Not 4 minutes into England’s quarter-final conflict with Ukraine, and the crowds in Trafalgar Square are out of their seats as Harry Kane had the ball behind the web 1,000 miles away in Rome’s Stadio Olimpico.
An announcement booms out of the large audio system on the London fan zone reminding supporters they’re at a “socially distanced event” and may return to their tables of six. Those pleas would show to be considerably optimistic as a flurry of second-half objectives on a sunny Saturday night whipped the group into the type of get together environment hardly ever seen prior to now 12 months and a half of the coronavirus pandemic.
As Harry Maguire heads one other one residence simply after the second half will get underway, followers are out of their seats and into every others arms, knocking drinks onto the bottom as they hug in celebration.
Kane follows carefully behind with England’s third aim and there’s no stopping the jubilant crowd now as they rush out of their chairs to rejoice beneath one of many big screens.
The sound on the footage being beamed from Rome is immediately muted and the ecstatic followers are warned the feed will probably be minimize completely in the event that they don’t return to their tables.
Any lingering nervous pleasure lengthy gone and changed with pure pleasure as substitute Jordan Henderson makes it 4-0.
Sean Duffy, who has travelled from northwest London to look at the match together with his 12-year-old son Liam, describes the environment as “bonkers”.
“My son is just made up because we are in Trafalgar Square watching this,” he tells The Independent. “I don’t know when we are going to ever have this again.”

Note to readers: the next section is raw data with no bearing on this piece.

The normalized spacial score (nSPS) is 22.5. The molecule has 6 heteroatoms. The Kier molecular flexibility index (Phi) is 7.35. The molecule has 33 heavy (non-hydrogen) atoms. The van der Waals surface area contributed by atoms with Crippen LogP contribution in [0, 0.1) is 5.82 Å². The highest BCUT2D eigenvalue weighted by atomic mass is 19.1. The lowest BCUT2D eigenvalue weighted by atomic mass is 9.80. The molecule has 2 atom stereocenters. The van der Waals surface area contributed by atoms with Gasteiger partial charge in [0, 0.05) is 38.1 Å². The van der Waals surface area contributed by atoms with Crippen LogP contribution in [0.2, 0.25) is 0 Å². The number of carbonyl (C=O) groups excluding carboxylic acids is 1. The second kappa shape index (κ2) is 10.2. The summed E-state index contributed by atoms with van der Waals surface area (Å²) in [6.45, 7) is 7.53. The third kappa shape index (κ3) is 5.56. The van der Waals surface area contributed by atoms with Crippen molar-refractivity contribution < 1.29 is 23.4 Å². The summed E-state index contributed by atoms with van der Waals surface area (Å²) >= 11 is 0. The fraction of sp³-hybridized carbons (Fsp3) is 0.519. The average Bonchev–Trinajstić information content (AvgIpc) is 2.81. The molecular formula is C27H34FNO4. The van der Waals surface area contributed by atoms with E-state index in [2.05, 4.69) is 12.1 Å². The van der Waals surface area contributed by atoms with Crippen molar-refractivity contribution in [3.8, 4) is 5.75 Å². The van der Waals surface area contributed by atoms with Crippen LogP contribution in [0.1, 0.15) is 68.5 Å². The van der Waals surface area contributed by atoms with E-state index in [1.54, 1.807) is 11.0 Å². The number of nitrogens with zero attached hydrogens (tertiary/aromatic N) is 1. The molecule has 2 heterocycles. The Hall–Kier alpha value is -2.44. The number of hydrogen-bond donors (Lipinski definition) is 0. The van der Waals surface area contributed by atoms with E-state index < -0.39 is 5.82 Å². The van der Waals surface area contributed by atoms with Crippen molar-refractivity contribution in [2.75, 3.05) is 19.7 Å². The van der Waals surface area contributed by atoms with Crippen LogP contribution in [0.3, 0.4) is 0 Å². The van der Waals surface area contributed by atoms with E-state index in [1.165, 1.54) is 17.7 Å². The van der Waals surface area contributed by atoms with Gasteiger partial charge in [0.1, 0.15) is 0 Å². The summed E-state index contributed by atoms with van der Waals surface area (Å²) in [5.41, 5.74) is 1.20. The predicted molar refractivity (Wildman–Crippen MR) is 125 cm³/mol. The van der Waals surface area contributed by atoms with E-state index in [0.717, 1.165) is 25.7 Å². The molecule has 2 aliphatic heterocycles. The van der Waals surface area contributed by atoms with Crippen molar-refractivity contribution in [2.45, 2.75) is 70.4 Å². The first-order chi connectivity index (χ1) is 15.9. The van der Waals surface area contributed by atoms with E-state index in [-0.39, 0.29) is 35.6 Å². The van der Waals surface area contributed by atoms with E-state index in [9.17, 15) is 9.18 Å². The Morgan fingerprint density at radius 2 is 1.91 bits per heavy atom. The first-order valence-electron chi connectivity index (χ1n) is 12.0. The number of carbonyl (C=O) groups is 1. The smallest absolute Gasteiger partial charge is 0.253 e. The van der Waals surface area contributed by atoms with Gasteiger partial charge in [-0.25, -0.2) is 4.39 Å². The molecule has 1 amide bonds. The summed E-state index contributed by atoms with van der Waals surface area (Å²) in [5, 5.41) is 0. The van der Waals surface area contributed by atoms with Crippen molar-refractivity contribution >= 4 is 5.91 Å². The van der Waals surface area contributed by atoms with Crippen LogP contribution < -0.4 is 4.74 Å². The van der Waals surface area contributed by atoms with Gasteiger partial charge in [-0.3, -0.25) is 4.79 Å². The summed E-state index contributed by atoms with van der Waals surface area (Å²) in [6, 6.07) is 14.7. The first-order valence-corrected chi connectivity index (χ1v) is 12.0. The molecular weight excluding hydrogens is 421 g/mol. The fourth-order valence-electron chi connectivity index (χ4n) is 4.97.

“I’m nearly 50 so I’ve seen England crash and burn so many times,” he provides. “Liam’s expectations are based on the World Cup in 2018 – but I can remember Italia 90 and Euro 96. I love the fact Liam doesn’t feel that.
“This is wonderful, it’s bonkers. I know how special it is sitting in Trafalgar Square with a big game of football going on.”
Liam, who hopes to play for Real Madrid or Celtic himself sooner or later, advised his dad he “wanted to be there when the beer gets thrown”.
“We are going to win,” he says bluntly when requested how earlier than the match how he believes England will carry out. His confidence, it proves, was not misplaced.
“They look like they are taking it a bit more like business,” says Frazer Norman, who has travelled up on the Tube from Bermondsey, in southeast London, with older brother Kenny.
“The way it’s gone, the team has grown in confidence … despite the fact there’s so much pressure that comes with being an international player for England.”
The 24-year-old says he could be getting “back on the Northern line then the Jubilee line in a very poor mood and going straight to bed” if England misplaced, however after Kane places England forward inside 240 seconds any niggling doubts start to vanish.
Marc Ghossein, one other supporter within the fan zone, mentioned: “It’s an amazing feeling. We have been waiting for this for 25 years now. We’re almost at the semi-final, it’s coming home. England is going to win this year.”
His good friend Ellie Mhanna added: “England is going to win this year’s Euros for sure. They’ve been consistent and they deserve it.”
“I think it could well be their time to bring it home,” says Ian Gray, 51, who’s watching the match with spouse Kat.
“It’s great to be here, I haven’t done anything like this before. It’s quite amazing.
“I think they’ve done so well to get this far in the tournament, I think they deserve to win – the way they’ve been playing is fantastic.”
Kat, 45, initially from Germany, had divided loyalities once they confronted the Three Lions and misplaced on Tuesday
“It was kind of hard but I was so happy for England,” she says. “I think it could just be England’s year.
“I think they’ve got a good chance of making it to the finals but there’s still a long way to go and each match needs to be taken seriously. I think everyone who makes it to this stage has an equal chance of it going their way.”
And what about England successful their semi-final match, and presumably even the entire match?
“The fact we beat Germany the other day, we put old wounds to bed,” says Charlotte Adejayan, 55, from Wandsworth, south London. “But I think the media has kept it quite on the down low with the ‘coming home’. Let’s just do the games and then if we get to the final… but for now let’s not.”